Fluorescence spectroscopy

The fluorescence spectra were recorded in a PerkinElmer LS5S luminescence spectrometer. The intrinsic fluorescence spectrum was monitored from 300–400 nm upon excitation at 280 nm in a 0.5 cm path length cuvette. The concentration of the protein used was 0.1 mg/ml.

NTPase assay

rNSs (0.4, 0.8, 1.6 and 2 µg) was incubated at 25°C with 0.1 µCi of labelled nucleotides [γ-32P] ATP or [γ-32P] GTP (purchased from PerkinElmer Life Sciences) or [α-32P] UTP, CTP, or dATP (purchased from PerkinElmer Life Sciences) in 50 mM MOPS buffer pH 7.0 containing 2 mM MgCl2, 2 mM dithiothreitol, 0.5 mg of bovine serum albumin per ml, in the presence or absence of 0.2 mg per ml poly(A) for 30 min. and the reaction was stopped by the addition of 100 mM EDTA (1 µl). The total volume of the reaction mixture was 10 µl. For kinetic studies, initially a stock of cold NTPs containing 0.008 µCi of 32P labelled respective NTP was prepared and the substrate concentration was varied from 100–1000 µM for ATP and 10–80 µM for CTP, GTP, UTP and 2.5–20 µM for dATP. The reaction mixture was incubated with 2 µg of rNSs protein in the assay buffer. To determine the kinetic parameters of D159A mutant NSs, 10–70 µM ATP was used with 2 µg of mutant protein. Three independent sets of experiments were carried out to determine the kinetic parameters. Substrate hydrolysis was measured by Imagegauge software (Fujifilm) and the enzyme activity (v) was calculated using the formula given below:

The Pi released or α-NDP/dADP released was measured when [γ-32P] ATP/GTP or [α-32P] NTP/dATP was used as tracer respectively.

The KM and kcat values were calculated from the Lineweaver-Burk plot (1/v vs 1/s).

Thin layer chromatography

Reaction products of NTPase/dATPase and phosphatase assays were analyzed by thin layer chromatography using polyethyleneimine-cellulose (PEI cellulose F) plates (purchased from Merck). For this, the chromatographic chamber was saturated with developing solution of formic acid (1 M), EDTA (1 mM) and LiCl2 (0.5 M) for two hours. 0.5 µl reaction mixture was spotted on the PEI cellulose plate and the plate was kept in saturated chromatographic chamber for developing the chromatogram. The intensity of the spots was measured using a phosphor imager.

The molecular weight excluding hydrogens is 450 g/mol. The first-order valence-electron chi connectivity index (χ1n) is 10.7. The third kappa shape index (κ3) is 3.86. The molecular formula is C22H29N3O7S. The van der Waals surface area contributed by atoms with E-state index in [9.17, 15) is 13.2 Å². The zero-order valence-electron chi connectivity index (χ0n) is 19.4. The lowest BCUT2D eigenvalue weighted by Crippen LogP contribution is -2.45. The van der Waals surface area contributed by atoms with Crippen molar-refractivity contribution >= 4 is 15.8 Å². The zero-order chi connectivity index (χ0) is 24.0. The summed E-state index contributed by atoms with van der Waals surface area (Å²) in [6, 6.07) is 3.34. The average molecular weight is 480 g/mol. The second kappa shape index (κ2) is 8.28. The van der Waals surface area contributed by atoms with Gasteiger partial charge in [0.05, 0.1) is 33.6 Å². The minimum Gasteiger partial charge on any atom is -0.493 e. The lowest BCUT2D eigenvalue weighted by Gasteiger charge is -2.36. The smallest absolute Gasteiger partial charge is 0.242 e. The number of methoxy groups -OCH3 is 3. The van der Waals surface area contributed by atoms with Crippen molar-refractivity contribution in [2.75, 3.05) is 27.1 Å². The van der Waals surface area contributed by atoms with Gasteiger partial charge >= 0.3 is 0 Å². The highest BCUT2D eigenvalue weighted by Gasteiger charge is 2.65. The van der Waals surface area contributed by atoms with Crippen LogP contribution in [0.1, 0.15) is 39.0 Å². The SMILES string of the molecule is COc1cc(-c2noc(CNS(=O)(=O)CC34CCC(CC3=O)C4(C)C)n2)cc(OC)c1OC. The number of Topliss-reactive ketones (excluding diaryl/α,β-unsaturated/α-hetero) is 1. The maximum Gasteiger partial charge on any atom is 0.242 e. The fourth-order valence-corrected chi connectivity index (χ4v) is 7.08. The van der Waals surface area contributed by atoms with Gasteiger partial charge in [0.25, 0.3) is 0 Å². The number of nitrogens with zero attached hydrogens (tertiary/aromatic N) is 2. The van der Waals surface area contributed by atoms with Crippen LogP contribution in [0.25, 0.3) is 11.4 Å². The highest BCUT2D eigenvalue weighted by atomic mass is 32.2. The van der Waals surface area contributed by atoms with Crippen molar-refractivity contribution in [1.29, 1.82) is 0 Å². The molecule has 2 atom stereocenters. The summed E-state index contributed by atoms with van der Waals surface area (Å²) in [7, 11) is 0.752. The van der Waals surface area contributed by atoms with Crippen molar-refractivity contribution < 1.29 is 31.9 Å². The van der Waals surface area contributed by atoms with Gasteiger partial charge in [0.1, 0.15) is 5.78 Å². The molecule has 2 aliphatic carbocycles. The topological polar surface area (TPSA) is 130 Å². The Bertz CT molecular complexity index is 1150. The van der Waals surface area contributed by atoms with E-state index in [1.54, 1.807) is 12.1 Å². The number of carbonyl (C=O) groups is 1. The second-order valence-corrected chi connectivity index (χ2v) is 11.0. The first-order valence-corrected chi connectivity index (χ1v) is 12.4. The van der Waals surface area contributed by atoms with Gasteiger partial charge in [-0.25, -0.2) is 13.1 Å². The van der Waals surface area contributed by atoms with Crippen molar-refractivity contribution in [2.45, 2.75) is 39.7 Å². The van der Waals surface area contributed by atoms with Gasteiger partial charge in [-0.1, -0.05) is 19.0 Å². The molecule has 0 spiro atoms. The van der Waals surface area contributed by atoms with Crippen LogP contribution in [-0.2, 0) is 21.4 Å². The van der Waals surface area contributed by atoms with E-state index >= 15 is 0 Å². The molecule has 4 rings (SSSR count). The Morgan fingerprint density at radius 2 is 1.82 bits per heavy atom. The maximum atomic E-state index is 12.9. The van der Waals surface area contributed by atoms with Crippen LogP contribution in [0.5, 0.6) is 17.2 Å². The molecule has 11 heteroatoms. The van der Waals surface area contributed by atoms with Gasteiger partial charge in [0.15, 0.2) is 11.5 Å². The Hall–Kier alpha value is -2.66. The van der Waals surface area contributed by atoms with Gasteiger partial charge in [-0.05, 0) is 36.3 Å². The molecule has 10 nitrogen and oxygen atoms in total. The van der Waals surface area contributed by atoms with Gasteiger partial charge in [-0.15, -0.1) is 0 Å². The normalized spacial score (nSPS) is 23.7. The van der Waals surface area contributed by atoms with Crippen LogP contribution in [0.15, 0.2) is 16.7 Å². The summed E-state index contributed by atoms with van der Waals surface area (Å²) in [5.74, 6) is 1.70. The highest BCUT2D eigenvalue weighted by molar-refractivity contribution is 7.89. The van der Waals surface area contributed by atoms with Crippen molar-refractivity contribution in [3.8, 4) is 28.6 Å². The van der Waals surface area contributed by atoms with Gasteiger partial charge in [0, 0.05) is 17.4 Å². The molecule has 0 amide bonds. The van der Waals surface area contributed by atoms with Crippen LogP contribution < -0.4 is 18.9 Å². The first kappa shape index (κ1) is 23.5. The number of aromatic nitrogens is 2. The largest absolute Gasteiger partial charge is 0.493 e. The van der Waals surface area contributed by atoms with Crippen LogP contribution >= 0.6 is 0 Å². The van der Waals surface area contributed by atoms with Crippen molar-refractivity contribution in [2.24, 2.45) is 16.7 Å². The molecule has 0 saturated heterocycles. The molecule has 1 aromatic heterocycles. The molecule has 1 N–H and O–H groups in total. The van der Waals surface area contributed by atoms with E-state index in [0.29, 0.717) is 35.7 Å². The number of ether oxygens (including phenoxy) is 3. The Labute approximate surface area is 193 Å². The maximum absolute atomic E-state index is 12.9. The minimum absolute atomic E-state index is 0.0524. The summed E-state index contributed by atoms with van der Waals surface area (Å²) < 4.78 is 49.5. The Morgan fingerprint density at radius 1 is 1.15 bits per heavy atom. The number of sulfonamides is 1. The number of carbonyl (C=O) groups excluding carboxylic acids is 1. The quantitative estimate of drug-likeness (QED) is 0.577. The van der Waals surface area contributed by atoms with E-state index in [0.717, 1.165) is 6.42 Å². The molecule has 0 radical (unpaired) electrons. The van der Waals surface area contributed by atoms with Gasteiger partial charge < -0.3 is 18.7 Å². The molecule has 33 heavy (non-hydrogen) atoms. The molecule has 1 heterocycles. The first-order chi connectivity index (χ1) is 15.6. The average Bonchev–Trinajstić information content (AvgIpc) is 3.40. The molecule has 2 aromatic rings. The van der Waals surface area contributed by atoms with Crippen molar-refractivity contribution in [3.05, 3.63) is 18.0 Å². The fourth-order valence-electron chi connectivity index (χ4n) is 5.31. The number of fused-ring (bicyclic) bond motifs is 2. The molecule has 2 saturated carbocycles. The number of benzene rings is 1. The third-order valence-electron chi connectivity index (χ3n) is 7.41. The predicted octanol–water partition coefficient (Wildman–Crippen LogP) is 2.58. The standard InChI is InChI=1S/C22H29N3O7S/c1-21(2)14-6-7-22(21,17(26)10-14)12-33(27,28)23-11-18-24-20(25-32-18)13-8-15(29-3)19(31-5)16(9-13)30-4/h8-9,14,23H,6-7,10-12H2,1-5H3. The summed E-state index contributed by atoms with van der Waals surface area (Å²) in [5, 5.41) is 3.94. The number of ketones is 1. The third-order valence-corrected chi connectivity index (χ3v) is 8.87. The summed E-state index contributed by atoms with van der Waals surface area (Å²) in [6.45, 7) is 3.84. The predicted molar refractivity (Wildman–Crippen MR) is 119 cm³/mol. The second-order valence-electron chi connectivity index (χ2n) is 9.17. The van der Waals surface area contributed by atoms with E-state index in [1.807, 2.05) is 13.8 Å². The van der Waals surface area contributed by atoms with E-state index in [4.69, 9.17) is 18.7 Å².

Phosphatase assay

The substrates for the phosphatase reaction were 5′ end labeled using [γ-32P] ATP and T4 polynucleotide kinase according to manufacturer's protocol. Free nucleotides were removed from the end labelled substrate using Sephadex G25 spun column.

rNSs (1.5 µg) was incubated at 25°C for 30 min with 5′ labeled ssDNA (K189A sense primer, 0.5 nM), ssRNA {poly(A), 4 nM}, dsDNA (1 nM) and dsRNA (0.2–1 nM) in 50 mM MOPS buffer pH 7.0 containing 2 mM magnesium chloride, 2 mM dithiothreitol, 0.5 mg of bovine serum albumin per ml. The reaction was stopped by addition of 100 mM EDTA (1 µl) in a total volume of 10 µl and release of Pi was measured as described above.

Preparation of dsDNA and dsRNA substrates for 5′ phosphatase activity

dsDNA was made by annealing of sense and antisense primers (D159A). Resulting annealed product was end labelled using [γ-32P] ATP as described above. Further, dsDNA was gel eluted from the mixture of dsDNA and ssDNA. dsRNA was generated by annealing of in vitro transcribed sense and antisense 1 kb Sesbania mosaic virus RNA transcripts (kind gift from K. Govind). dsRNA was separated from ssRNA on 1% Agarose gel and dsRNA was gel eluted. The concentration of dsDNA/dsRNA was determined by measuring the O.D. at 260 nm in a spectrophotometer.

Immunodepeletion

Purified rNSs (2 µg) was incubated with polyclonal antibodies raised in rabbit against rNSs at 4°C for two hours. The rNSs-antibody complex was precipitated by the addition of protein A sepharose beads. The ternary complex was separated by centrifuging the mixture at 5,000 rpm for two minutes and the supernatant was tested for ATPase activity.

Results

Bioinformatic analysis of GBNV-To (K) NSs protein

In order to establish the role of NSs during the viral life cycle, bioinformatic analysis was performed to identify the motifs present. Supplementary Fig. S1. shows the putative amino acid sequence of GBNV-To (K) NSs along with secondary structure prediction. The protein was predicted to have 27% α helix, 25% β strand and 48% random coil. Motif search using the expasy server showed the presence of Walker motif A and B (Fig. S1). It may be noted that, in most ATPases Walker A motif precedes Walker B motif. However, in the NSs protein, the two motifs are reversed. Multiple sequence alignment of GBNV-(To) K NSs protein with six different tospoviruses representing different species revealed that glycine (G188) and lysine (K189) residues of Walker motif A are very well conserved across the Tospovirus genus (Fig. 1). In TSWV and Impatiens necrotic spot virus (INSV), which show the lowest percent identity with PBNV (19% and 17%, respectively) also these residues are conserved, even though the canonical Walker A (GxxxxGKT) motif is not present in these two viruses. On the other hand, walker motif B (DExx) is conserved only in PBNV, Watermelon silver mottle virus (WSMV) and Capsicum chlorosis virus (CCV) (Fig. 1).